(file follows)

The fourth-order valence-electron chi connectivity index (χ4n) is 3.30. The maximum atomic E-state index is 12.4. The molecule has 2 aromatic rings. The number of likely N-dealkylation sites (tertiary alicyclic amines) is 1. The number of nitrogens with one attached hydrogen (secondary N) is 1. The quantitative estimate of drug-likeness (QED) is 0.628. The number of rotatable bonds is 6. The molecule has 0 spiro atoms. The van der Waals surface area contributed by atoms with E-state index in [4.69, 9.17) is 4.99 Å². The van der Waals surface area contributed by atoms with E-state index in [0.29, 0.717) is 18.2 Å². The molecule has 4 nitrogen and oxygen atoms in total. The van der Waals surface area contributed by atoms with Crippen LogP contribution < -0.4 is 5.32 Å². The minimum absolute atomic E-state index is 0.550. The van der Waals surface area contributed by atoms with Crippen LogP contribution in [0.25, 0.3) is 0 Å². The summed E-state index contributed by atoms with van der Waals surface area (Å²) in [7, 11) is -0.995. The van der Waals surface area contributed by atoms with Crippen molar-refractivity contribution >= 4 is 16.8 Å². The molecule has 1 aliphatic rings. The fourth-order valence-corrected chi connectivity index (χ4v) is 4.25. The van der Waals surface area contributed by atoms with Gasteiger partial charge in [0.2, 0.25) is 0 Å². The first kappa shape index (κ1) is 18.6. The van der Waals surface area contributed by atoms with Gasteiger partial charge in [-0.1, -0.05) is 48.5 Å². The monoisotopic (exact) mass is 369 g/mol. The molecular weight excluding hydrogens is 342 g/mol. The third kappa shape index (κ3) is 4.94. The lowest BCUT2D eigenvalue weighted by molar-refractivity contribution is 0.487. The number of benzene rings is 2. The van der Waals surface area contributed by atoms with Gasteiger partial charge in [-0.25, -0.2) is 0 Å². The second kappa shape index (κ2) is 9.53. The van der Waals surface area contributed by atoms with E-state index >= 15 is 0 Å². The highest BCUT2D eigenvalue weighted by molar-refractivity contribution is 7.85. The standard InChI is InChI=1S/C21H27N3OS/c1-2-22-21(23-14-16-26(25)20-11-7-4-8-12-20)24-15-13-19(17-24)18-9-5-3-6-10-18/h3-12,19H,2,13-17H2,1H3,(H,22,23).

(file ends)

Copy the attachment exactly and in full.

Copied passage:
The fourth-order valence-electron chi connectivity index (χ4n) is 3.30. The maximum atomic E-state index is 12.4. The molecule has 2 aromatic rings. The number of likely N-dealkylation sites (tertiary alicyclic amines) is 1. The number of nitrogens with one attached hydrogen (secondary N) is 1. The quantitative estimate of drug-likeness (QED) is 0.628. The number of rotatable bonds is 6. The molecule has 0 spiro atoms. The van der Waals surface area contributed by atoms with E-state index in [4.69, 9.17) is 4.99 Å². The van der Waals surface area contributed by atoms with E-state index in [0.29, 0.717) is 18.2 Å². The molecule has 4 nitrogen and oxygen atoms in total. The van der Waals surface area contributed by atoms with Crippen LogP contribution < -0.4 is 5.32 Å². The minimum absolute atomic E-state index is 0.550. The van der Waals surface area contributed by atoms with Crippen LogP contribution in [0.25, 0.3) is 0 Å². The summed E-state index contributed by atoms with van der Waals surface area (Å²) in [7, 11) is -0.995. The van der Waals surface area contributed by atoms with Crippen molar-refractivity contribution >= 4 is 16.8 Å². The molecule has 1 aliphatic rings. The fourth-order valence-corrected chi connectivity index (χ4v) is 4.25. The van der Waals surface area contributed by atoms with Gasteiger partial charge in [0.2, 0.25) is 0 Å². The first kappa shape index (κ1) is 18.6. The van der Waals surface area contributed by atoms with Gasteiger partial charge in [-0.1, -0.05) is 48.5 Å². The monoisotopic (exact) mass is 369 g/mol. The molecular weight excluding hydrogens is 342 g/mol. The third kappa shape index (κ3) is 4.94. The lowest BCUT2D eigenvalue weighted by molar-refractivity contribution is 0.487. The number of benzene rings is 2. The van der Waals surface area contributed by atoms with Gasteiger partial charge in [-0.25, -0.2) is 0 Å². The second kappa shape index (κ2) is 9.53. The van der Waals surface area contributed by atoms with E-state index >= 15 is 0 Å². The highest BCUT2D eigenvalue weighted by molar-refractivity contribution is 7.85. The standard InChI is InChI=1S/C21H27N3OS/c1-2-22-21(23-14-16-26(25)20-11-7-4-8-12-20)24-15-13-19(17-24)18-9-5-3-6-10-18/h3-12,19H,2,13-17H2,1H3,(H,22,23).